Before filing bankruptcy, realize it is a liquidation and take the power of the trustee seriously.
2 June 2013
What most need to realize is that when they file bankruptcy, a bankruptcy estate is created that contains all of their property (with some rare exceptions). The bankruptcy trustee then essentially takes legal title to the property and the debtor is not free to do what he pleases with the property. (If this is not explained to you by your bankruptcy attorney, get a different one.) Although debtors generallyhave some right to use their (former) property during the bankruptcy, and there are complexities and subtleties on this subject that extend beyond the scope of this post, for now, understand that the trustee takes title to your property and has significant power.
Again, while the debtors were appealing the state court judgment and their bankruptcy case was open, the trustee moved for authority to sell the debtor’s real estate properties, which were non-exempt assets in the bankruptcy. Id. The debtors argued that the state court judgment was on appeal and that if it was successful, that debt would no longer exist and their remaining debts could be satisfied by a different non-exempt asset that the selling of which would not cause them the harm as the sale of the real estate would. Id. However, the bankruptcy court found the appeal did not have enough of a chance of success to justify making the trustee wait to sell the property. Id. The debtors appealed the bankruptcy court’s decision and the bankruptcy appellate panel found that the debtors did not have standing, which means they do not have enough interest in the matter to be able to raise legal arguments. Id. Why, you ask, since after all the property was theirs (you may still think)?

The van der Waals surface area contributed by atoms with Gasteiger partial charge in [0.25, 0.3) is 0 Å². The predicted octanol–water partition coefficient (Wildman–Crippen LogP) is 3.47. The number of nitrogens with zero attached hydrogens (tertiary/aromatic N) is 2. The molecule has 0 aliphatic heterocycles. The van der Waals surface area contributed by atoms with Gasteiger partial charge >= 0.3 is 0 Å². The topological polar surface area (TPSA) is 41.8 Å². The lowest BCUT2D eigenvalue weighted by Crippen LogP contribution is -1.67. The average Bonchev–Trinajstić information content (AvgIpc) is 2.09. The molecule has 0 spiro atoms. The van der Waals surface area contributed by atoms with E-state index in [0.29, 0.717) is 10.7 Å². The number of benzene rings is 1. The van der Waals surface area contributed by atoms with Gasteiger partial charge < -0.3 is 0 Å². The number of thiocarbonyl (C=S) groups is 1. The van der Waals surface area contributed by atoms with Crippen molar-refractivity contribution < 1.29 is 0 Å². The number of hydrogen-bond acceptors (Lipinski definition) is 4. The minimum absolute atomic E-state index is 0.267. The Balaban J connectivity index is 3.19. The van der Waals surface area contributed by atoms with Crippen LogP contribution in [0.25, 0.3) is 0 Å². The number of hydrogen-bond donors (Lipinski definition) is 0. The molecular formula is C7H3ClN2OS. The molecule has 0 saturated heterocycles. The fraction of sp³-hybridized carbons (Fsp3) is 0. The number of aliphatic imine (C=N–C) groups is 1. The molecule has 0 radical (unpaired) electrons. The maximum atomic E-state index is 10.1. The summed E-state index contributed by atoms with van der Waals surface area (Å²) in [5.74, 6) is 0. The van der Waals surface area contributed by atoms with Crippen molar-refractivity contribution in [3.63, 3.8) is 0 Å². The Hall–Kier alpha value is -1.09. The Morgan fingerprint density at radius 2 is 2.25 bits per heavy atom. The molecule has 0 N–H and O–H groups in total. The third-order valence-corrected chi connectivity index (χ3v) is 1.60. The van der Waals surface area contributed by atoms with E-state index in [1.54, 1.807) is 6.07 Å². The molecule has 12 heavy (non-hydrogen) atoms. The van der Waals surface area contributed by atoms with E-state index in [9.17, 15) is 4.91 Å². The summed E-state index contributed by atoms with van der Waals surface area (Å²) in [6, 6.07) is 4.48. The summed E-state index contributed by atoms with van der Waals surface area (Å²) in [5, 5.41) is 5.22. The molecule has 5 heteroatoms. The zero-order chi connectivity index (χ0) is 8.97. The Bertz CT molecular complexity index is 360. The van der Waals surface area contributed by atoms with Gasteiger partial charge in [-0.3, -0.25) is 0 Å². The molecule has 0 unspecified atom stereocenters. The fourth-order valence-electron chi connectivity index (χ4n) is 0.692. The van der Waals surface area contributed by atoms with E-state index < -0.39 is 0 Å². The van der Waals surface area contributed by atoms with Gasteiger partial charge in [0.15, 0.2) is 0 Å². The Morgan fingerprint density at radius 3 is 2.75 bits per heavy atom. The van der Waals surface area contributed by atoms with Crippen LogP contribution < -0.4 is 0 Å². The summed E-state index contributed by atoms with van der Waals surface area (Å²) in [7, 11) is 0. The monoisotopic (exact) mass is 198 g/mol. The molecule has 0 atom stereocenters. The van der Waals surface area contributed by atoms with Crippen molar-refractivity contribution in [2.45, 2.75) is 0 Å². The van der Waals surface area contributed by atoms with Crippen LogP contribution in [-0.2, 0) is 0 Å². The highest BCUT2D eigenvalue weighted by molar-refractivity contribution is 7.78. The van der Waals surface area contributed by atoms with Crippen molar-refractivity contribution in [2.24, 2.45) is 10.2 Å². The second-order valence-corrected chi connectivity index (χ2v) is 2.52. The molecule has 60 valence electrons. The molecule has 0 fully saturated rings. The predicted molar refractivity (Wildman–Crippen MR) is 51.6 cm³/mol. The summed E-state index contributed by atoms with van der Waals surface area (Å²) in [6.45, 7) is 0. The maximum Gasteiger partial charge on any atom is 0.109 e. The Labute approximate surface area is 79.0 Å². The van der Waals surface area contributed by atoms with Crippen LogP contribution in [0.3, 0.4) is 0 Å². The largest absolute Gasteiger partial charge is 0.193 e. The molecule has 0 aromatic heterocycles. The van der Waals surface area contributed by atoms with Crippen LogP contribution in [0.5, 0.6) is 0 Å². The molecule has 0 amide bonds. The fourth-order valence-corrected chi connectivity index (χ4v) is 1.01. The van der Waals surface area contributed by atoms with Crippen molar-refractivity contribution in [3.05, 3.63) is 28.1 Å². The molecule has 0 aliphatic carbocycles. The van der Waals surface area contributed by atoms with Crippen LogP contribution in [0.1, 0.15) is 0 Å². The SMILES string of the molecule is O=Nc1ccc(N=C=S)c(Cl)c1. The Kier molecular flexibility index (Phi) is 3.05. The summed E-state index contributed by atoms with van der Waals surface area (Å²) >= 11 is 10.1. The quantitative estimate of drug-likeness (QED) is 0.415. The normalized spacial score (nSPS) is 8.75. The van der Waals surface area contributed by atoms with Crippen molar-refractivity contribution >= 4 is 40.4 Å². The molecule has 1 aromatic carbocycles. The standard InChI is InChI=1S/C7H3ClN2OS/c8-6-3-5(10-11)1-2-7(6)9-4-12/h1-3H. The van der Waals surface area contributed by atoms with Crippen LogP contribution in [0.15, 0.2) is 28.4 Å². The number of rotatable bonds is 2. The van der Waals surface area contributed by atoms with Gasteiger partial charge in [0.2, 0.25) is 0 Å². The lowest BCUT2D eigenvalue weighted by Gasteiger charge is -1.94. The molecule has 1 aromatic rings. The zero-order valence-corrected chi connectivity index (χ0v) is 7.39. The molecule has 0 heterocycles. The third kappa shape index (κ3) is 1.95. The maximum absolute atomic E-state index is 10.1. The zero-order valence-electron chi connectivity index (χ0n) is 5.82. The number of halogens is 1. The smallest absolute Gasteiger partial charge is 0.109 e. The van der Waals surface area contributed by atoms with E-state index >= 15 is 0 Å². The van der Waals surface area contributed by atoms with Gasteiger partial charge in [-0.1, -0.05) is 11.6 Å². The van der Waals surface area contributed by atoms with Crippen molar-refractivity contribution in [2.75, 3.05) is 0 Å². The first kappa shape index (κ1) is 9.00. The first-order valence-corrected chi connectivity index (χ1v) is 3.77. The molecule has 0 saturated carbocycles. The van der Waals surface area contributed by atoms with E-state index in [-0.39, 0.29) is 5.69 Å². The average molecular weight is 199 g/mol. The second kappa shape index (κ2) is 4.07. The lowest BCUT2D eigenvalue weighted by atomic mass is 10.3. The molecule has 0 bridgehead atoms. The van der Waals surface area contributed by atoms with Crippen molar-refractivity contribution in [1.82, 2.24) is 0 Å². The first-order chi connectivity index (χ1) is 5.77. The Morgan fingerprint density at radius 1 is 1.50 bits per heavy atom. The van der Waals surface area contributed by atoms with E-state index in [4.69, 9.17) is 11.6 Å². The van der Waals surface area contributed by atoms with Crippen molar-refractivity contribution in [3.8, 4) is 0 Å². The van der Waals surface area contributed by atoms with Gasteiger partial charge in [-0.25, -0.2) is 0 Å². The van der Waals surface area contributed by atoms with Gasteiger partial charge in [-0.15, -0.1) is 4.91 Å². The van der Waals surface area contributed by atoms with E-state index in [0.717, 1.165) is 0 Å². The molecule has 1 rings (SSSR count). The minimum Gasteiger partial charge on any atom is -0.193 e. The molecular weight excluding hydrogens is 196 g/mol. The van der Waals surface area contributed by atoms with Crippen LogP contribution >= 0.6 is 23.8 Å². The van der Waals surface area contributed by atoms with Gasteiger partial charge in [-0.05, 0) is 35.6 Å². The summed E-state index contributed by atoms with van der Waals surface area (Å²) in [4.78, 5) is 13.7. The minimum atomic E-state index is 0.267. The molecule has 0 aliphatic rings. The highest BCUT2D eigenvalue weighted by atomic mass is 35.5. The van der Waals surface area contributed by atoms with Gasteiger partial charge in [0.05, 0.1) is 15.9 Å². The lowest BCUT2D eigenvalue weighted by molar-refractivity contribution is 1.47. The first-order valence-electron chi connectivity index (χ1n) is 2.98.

The panel relied upon existing precedent, namely, the case of In re Spenlinhauer, which stands for the proposition that a debtor does not have standing to appeal a bankruptcy court order allowing the sale of non-exempt property unless it is likely that the debtor will realize a surplus after paying creditors. Id. What that means is that unless the liquidation of the asset would pay all of the debtor’s creditors in full (including expenses of the estate) and there would be a surplus that could go to the debtor, then the debtor could not argue against the sale of the property. This is because, as In re Spenlinhauer holds, (which is the main point of this post), the debtor does not have an interest in non-exempt property any longer, only the trustee in bankruptcy. In re Spenlinhauer, 261 F.3d 113 (2001).
Both In re Spenlinhauerand In re Gentile demonstrate the main point here, again, once you file bankruptcy you essentially do not own your property anymore, the trustee does on behalf of the bankruptcy estate. 11 U.S.C. §§ 541(a) and 704. This may seem odd, but it is the legal reality upon filing for bankruptcy. Although it is true that most consumer debtors filing chapter 7 retain all of their property despite filing for bankruptcy, it is not always the case. This is why filing should not be taken lightly, you should get an idea of what to expect, and you should be adequately prepared for the possible ramifications. This means getting advice from a competent bankruptcy attorney.